The 1/3, 1/2 scale 6 Pounder and full scale Mountain Howitzer barrels are cast out of solid ductile gray iron. All barrels also have heavy duty steel liners with 70,000lbs tensile strength with the full scale having a 5/16" wall thickness. These cannon barrels are cast, cleaned and ground out of the mold. Barrels can be bought solid for drilling your own bore in the diameter of your choosing. Fuse holes have not been drilled. Each cannon barrel comes with a copy of the original drawings for the field carriage, instructions on how to build the wheels along with safety-firing information.
During the Civil War the Six Pounder (6PDR) Model 1841 was used extensively by both Union and Confederate Armies. The 6 Pounder remained through out the conflict and were used in all most every battle.
Civil War Cannons
The original full scale 6 Pounder is 65" in length, weighs 885lb, has a 3.67" bore and used 1.25lb of blackpowder per shot. At only a 5-degree elevation it could shoot a 6-pound projectile over 1600 yards. The field carriage weighed 1500lb.
Types Of Projectiles for the 6 Pounder and Mountain Howitzer:
Solid Shot- (non-explosive) A round ball was used against enemy artillery, wagons, buildings or fieldworks. It was very effective in penetrating through columns of tightly packed troops.
Spherical Shell- (explosive) A hollow round ball filled with gunpowder with a thick sidewall. A paper time fuse ignited by the discharge of the cannon burnt down to explode the round. The shell was to be exploded before reaching enemy troops so the forward motion of the shrapnel showered the target.
Spherical Case Shot- (explosive) A hollow round ball filled with gunpowder and lead or iron balls. It also had a paper time fuse ignited by the discharge of the cannon. It too was to be exploded before reaching enemy troops so the forward motion of the shrapnel would shower the target.
Canister- (non-explosive) A large cylinder shaped tin can filled with lead or iron balls. It was used as a giant shotgun. Loads were switched over to canister when enemy troops were 200-300 yards out and closing. During several battles it was noted that two and three rounds of canister was loaded at one time as a last resort before being over ran.
Many original 6 Pounder survive today and can be seen in most Civil War Parks.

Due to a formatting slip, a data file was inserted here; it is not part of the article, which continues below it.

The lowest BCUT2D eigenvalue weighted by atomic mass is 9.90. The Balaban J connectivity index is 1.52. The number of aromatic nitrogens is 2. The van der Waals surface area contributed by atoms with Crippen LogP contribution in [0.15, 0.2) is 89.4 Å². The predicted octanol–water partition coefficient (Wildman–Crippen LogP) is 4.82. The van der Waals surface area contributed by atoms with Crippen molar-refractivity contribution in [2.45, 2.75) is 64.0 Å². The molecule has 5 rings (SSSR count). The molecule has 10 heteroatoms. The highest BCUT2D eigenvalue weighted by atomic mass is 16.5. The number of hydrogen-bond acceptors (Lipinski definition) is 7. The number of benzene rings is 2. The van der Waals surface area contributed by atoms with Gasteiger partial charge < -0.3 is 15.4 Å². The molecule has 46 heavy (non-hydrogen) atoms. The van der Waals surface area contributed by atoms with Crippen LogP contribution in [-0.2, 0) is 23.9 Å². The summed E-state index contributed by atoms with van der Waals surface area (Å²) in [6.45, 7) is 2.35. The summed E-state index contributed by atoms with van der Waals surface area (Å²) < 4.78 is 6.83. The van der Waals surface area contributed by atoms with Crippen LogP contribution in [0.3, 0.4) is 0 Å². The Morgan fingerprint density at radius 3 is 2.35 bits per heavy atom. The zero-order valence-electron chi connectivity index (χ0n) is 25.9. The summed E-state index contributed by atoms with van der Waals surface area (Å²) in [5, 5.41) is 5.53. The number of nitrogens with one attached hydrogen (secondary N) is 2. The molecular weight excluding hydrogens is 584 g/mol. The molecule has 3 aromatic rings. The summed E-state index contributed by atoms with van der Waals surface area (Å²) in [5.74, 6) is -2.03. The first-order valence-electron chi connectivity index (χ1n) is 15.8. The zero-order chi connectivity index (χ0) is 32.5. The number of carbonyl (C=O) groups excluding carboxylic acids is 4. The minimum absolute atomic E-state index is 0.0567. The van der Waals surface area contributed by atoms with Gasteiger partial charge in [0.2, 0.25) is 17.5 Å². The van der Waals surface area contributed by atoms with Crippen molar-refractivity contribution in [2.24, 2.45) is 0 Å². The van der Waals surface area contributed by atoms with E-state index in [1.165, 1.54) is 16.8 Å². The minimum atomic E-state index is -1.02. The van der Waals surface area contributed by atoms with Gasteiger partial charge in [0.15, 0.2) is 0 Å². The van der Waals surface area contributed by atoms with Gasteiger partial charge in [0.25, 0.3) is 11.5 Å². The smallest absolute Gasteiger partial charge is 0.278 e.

We are not responsible for the illegal or misuse of the cannons or any altering done by the customer. It is the customers responsibility to have knowledge of black powder firing and safety. Cannons are sold as ornamental display pieces only.
Mountain Howitzers are cast out of solid ductile gray iron. Barrels also have a steel liner with a 5/16" wall thickness and have a 3" plug professionally welded and pinned. Tensile strength of steel liner is 75-80,000 lbs.
These barrels are also straight out of the mold, cleaned and ground. Fuse hole has not been drilled. These are high quality cannons priced to save you a lot of money. Each cannon comes with a copy of the number 1 field carriage.
Mountain Howitzers shipped
Fed Ex Freight.
The mountain howitzer was the smallest cannon used during the civil war and saw extensive action on both sides, especially in the western theaters. It shot the same ammunition (12lb) as the 1500lb Napoleon and regular 850lb Field Howitzer cannon. It became the favorite piece of artillery for the cavalry because it's size afforded it to keep up with a fast moving force and still pack a punch. The mountain howitzer became the ideal cannon to be detached from an artillery battery and rushed to a position to stop a flanking movement or a breakthrough of the main line. It also proved valuable in supporting a battery's position against an attack while the larger cannon engaged in counter-battery fire.
Maximum range was 900 yards though most shots took place between 200-500yds. A favorite ammunition was the canister round which because of it's size acted like a sawed of shotgun when fired, scattering the .69 caliber lead balls in a deadly cloud. Exploding case and shell shot were also used to great effect.
The mountain howitzer came on a variety of field carriages throughout the war. One being the pack carriage, which could be broken down and hauled on horses or mules over rough terrain. The other was the prairie carriage which gave way to a lot of hybrids including a 3/4 scale number one field carriage that was used on the majority of the other larger artillery field pieces.